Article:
From ‘The Wind Bloweth Where It Listeth’

“Live like the wind, he said, “unfettered,
And love me while you can;
And when you will, and can be bettered,
Go to the better man.’

Countee Cullen (found here)

From ‘Under Ben Bulben’

Cast a cold eye
On life, on death.
Horseman, pass by!

W.B. Yeats (found here)

From Shirley Jackson’s ‘The Lottery:’

“Well, now.” Mr. Summers said soberly, “guess we better get started, get this over with, so’s we can go back to work. Anybody ain’t here?’

The PDF of ‘The Lottery’ was found at Middlebury College, of all places.

Maybe it’s time for another read?:

 

Tom Wolfe Has Passed-R.I.P.

I’m just glad he was there for so long:

Website here.

Michael Lewis at Vanity Fair: ‘How Tom Wolfe Became….Tom Wolfe

‘New York City was—and still is—the only place on earth where a writer might set himself up as a professional tour guide and attract the interest of the entire planet. That’s mainly what Wolfe was, at least in the beginning: his job was to observe the sophisticates in their nutty bubble for the pleasure of the rubes in the hinterlands, and then, from time to time, venture out into the hinterlands and explain what is really going on out there to the sophisticates inside the bubble. He moves back and forth like a bridge player, ruffing the city and the country against each other. He occupies a place in between. He dresses exotically and is talented and intellectually powerful, like the sophisticates in the bubble. But he isn’t really one of them. To an extent that shocks the people inside the bubble, when they learn of it, he shares the values of the hinterland. He believes in God, Country, and even, up to a point, Republican Presidents. He even has his doubts about the reach of evolutionary theory.’

From ‘The Pump House Gang: Introduction

‘Hefner showed me through his chambers. The place was kept completely draped and shuttered. The only light, day or night, was electric. It would be impossible to keep track of the days in there. And presently Hefner jumped onto . . . the center of his world, the bed in his bedroom. Aimed at the bed was a TV camera he was very proud of.’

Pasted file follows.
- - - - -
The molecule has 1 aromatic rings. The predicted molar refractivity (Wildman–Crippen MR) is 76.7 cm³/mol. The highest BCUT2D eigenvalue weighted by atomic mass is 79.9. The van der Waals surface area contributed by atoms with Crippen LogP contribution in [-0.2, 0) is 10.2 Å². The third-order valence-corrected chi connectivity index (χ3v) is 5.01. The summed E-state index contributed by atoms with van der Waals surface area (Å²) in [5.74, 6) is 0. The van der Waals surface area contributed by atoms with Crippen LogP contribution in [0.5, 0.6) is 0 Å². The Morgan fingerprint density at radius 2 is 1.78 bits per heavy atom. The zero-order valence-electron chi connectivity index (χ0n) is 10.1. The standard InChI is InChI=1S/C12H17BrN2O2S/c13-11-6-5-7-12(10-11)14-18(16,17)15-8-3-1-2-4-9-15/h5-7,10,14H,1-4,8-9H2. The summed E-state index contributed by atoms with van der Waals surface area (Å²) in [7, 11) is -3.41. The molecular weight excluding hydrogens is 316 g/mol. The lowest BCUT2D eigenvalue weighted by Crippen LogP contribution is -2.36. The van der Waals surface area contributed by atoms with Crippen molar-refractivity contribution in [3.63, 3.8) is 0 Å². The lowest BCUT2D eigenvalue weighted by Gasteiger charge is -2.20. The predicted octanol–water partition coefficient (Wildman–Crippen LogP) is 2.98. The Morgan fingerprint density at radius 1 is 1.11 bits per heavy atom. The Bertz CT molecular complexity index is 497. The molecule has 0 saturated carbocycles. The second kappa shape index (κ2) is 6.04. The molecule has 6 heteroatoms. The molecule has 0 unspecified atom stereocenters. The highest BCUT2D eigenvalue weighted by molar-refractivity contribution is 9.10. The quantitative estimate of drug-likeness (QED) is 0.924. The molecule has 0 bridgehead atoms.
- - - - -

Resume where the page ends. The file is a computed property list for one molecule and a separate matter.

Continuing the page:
As posted:

Tom Wolfe on Max Weber on one conspicuous use of art in the ‘modern’ world:

‘…aesthetics is going to replace ethics, art is going to replace religion, as the means through which educated people express their spiritual worthiness…

The satire of the liberal intelligentsia is pretty rich, as well as the Southern Gentleman’s WASP ‘rejuvenation.’ You just know Christopher Hitchens had to get-in on that action:

From the Late Show in 1989 with Howard Jacobson:

===============

Was Tom Wolfe seeing things clearly, as they really are?

Certainly the liberal pieties and the conflicted, activist base is still ripe for the picking…for what is preventing the mocking of the Brooklyn hipster and the echoing of ‘This Land Is Your Land’ across the fruited plain?:

Peter Berkowitz review of Tom Wolfe’s Miami novel here.

What are you looking for in a novel: Ideas and the deployment of ideas? A reflection of your life/times/society? Good prose? Characters that pop into your life? Glimpses of the author? Pleasure?

The deeper divisions, as Wolfe’s novel compellingly presents them, are between those who believe that happiness consists in one form of pleasure or another — including the aesthetic pleasure of sensitively glimpsing one’s own sensitivities and the sensitivities of others — and those who, like Tom Wolfe and his heroes, believe that happiness consists in the exercise of courage, self-control, and the other qualities of mind and character that constitute human excellence.’

A New Yorker review here.

See Tom Wolfe’s Radical Chic: That Party At Lenny’s for a rich account of the 60′s. I remember reading ‘A Man In Full‘ a while back.

Any thoughts and comments are welcome.